Umbraco Strong Password Policy

Umbraco v7 standard password policies are pretty relaxed: any character, 8 or more.

I recently worked on enforcing a stronger password policy, and it was far from easy, unless you know exactly what to do, which you are about to find out.

You have a problem. You choose to solve it with regex. Now you have 2 problems.

In the web.config you’ll find 2 membership providers, one for backend users and one for “members”. You can read more about it in this documentation.

Right there you can change the minimum number of characters and even specify a regex. How hard can it be to check for lowercase, uppercase, digits and symbols in regex?

Let’s not work hard reinvent the wheel, let’s check Stack Overflow. The most promising thread there didn’t offer a perfect solution there, so I’ve added my own. A classic developer problem explained best by xkcd in this comic:

Turns our you need a quadruple positive lookahead followed by a length check.


Pretty isn’t it?

For the uninitiated: regex consumes characters as it goes on, to check the same string for multiple different things I need to use a lookahead (?=) for each, so this regex would read something like make sure that between the beginning (^) and the end ($) of the string, following zero or more of any character (.) there is a lowercase string ([a-z]), also do that for uppercase ([A-Z]), digits (\d) and finally a symbol which I defined as anything that is not (^) one of the previous or a whitespace(\s). At this point the regex has consumed no character yet, so I check that there are at least 9 ({9,}) of anything (.).


It took me quite a few hours to perfect this, aided by my always faithful Regex101, where I added strings that this regex shouldn’t match, and strings that should match.

It works perfectly!

Ship it!

Too bad that if the user doesn’t choose a password strong enough, they receive the error:

Not very user friendly, is it?

We need to find another way

Skimming thought Umbraco source I notice that the validator can do all the checks I need, but it disables them in the constructor.

The only way I’ve found to change this, was to override just enough of the owin startup so we can set these checks on.

In the following code I’m inheriting from the default owin startup and mostly copying what it’s doing, substituting as little code as possible to allow me to call SetPasswordRequirements, which is where all the checks are set.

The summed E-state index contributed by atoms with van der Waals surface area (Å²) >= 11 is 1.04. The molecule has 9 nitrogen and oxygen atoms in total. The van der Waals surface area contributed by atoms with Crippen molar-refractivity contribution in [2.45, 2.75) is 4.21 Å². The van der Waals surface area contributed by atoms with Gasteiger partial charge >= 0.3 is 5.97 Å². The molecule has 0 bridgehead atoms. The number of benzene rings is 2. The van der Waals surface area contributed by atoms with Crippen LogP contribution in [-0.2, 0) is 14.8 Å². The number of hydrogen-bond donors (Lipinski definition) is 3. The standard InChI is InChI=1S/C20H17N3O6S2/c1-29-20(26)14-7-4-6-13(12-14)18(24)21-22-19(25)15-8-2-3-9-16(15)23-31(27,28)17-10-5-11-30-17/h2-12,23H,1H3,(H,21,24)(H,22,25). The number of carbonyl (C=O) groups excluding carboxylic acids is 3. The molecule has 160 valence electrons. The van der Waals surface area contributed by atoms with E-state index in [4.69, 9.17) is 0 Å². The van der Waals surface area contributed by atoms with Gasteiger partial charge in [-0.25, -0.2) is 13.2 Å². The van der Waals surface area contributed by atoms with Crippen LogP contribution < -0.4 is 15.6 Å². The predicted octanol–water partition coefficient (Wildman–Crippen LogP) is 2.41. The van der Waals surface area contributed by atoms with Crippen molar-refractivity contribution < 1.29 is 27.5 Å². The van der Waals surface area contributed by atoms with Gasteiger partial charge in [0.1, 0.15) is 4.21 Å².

using Microsoft.Owin;
using Owin;
using Umbraco.Core;
using Umbraco.Core.Security;
using Umbraco.Web.Security.Identity;
using Umbraco.Core.Models.Identity;
using Website.Web;
using Umbraco.Web;

//To use this startup class, change the appSetting value in the web.config called 
// "owin:appStartup" to be "UmbracoCustomOwinStartup"

[assembly: OwinStartup("UmbracoCustomOwinStartup", typeof(UmbracoCustomOwinStartup))]

namespace Website.Web
    /// <summary>
    /// A custom way to configure OWIN for Umbraco
    /// </summary>
    /// <remarks>
    /// The startup type is specified in appSettings under owin:appStartup - change it to "UmbracoCustomOwinStartup" to use this class
    /// This startup class would allow you to customize the Identity IUserStore and/or IUserManager for the Umbraco Backoffice
    /// </remarks>
    public class UmbracoCustomOwinStartup : UmbracoDefaultOwinStartup
        public new void Configuration(IAppBuilder app)

        /// <summary>
        /// Configures services to be created in the OWIN context (CreatePerOwinContext).
        /// </summary>
        /// <param name="app"></param>
        protected new void ConfigureServices(IAppBuilder app)

        /// <summary>
        /// Configure the Identity user manager for use with Umbraco Back office.
        /// Additionaly also sets stronger password requirements.
        /// </summary>
        protected new void ConfigureUmbracoUserManager(IAppBuilder app)
            var applicationContext = ApplicationContext.Current;

            app.ConfigureUserManagerForUmbracoBackOffice<BackOfficeUserManager, BackOfficeIdentityUser>(
                (options, context) =>
                    var membershipProvider = MembershipProviderExtensions
                    var settingContent = Umbraco.Core.Configuration.UmbracoConfig.For.UmbracoSettings().Content;
                    var userManager = BackOfficeUserManager.Create(options,


                    return userManager;


        private void SetPasswordRequirements(BackOfficeUserManager backOfficeUserManager)
            // If this doesn't work we want to fail hard.
            var membershipProviderPasswordValidator = (MembershipProviderPasswordValidator)backOfficeUserManager.PasswordValidator;

            // Set strong password policy.
            membershipProviderPasswordValidator.RequireDigit = true;
            membershipProviderPasswordValidator.RequireLowercase = true;
            membershipProviderPasswordValidator.RequireNonLetterOrDigit = true;
            membershipProviderPasswordValidator.RequireUppercase = true;
            membershipProviderPasswordValidator.RequiredLength = 9;

Don’t forget to set this as the configured owin startup in the web.config and finally not only you should have a strong password validation, but also very specific messages on what the rules are.


The validation set in the web.config takes priority over this, and it should be set according to this, so you won’t get inconsistent messages. E.g. if you type 7 characters by default it would tell you that you need 8, if the you type 8 this validator would kick in and would tell you that actually you need 9.

This will probably all change in Umbraco v8.